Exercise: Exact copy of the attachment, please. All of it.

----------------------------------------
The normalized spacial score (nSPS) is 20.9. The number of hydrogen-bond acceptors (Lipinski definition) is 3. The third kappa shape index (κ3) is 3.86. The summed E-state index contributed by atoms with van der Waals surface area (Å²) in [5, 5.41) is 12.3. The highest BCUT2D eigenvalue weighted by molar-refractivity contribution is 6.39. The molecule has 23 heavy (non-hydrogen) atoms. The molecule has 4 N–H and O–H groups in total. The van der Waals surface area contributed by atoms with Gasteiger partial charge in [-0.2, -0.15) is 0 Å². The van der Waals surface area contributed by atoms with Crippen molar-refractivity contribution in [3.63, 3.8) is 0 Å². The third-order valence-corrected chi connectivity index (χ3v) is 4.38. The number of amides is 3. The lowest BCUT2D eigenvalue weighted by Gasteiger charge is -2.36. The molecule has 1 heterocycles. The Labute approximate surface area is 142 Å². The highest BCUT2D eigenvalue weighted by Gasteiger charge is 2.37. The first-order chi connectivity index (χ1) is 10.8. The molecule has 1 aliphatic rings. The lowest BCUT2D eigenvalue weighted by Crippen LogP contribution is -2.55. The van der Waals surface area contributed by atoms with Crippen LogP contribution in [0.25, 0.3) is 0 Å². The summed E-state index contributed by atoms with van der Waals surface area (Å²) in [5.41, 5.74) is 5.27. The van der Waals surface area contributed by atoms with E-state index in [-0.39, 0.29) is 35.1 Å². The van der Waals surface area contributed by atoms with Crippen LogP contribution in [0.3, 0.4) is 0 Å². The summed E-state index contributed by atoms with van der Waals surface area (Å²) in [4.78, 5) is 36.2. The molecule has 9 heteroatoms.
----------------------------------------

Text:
The normalized spacial score (nSPS) is 20.9. The number of hydrogen-bond acceptors (Lipinski definition) is 3. The third kappa shape index (κ3) is 3.86. The summed E-state index contributed by atoms with van der Waals surface area (Å²) in [5, 5.41) is 12.3. The highest BCUT2D eigenvalue weighted by molar-refractivity contribution is 6.39. The molecule has 23 heavy (non-hydrogen) atoms. The molecule has 4 N–H and O–H groups in total. The van der Waals surface area contributed by atoms with Gasteiger partial charge in [-0.2, -0.15) is 0 Å². The van der Waals surface area contributed by atoms with Crippen molar-refractivity contribution in [3.63, 3.8) is 0 Å². The third-order valence-corrected chi connectivity index (χ3v) is 4.38. The number of amides is 3. The lowest BCUT2D eigenvalue weighted by Gasteiger charge is -2.36. The molecule has 1 heterocycles. The Labute approximate surface area is 142 Å². The highest BCUT2D eigenvalue weighted by Gasteiger charge is 2.37. The first-order chi connectivity index (χ1) is 10.8. The molecule has 1 aliphatic rings. The lowest BCUT2D eigenvalue weighted by Crippen LogP contribution is -2.55. The van der Waals surface area contributed by atoms with Crippen LogP contribution in [0.25, 0.3) is 0 Å². The summed E-state index contributed by atoms with van der Waals surface area (Å²) in [5.41, 5.74) is 5.27. The van der Waals surface area contributed by atoms with E-state index in [-0.39, 0.29) is 35.1 Å². The van der Waals surface area contributed by atoms with Crippen LogP contribution in [0.3, 0.4) is 0 Å². The summed E-state index contributed by atoms with van der Waals surface area (Å²) in [4.78, 5) is 36.2. The molecule has 9 heteroatoms.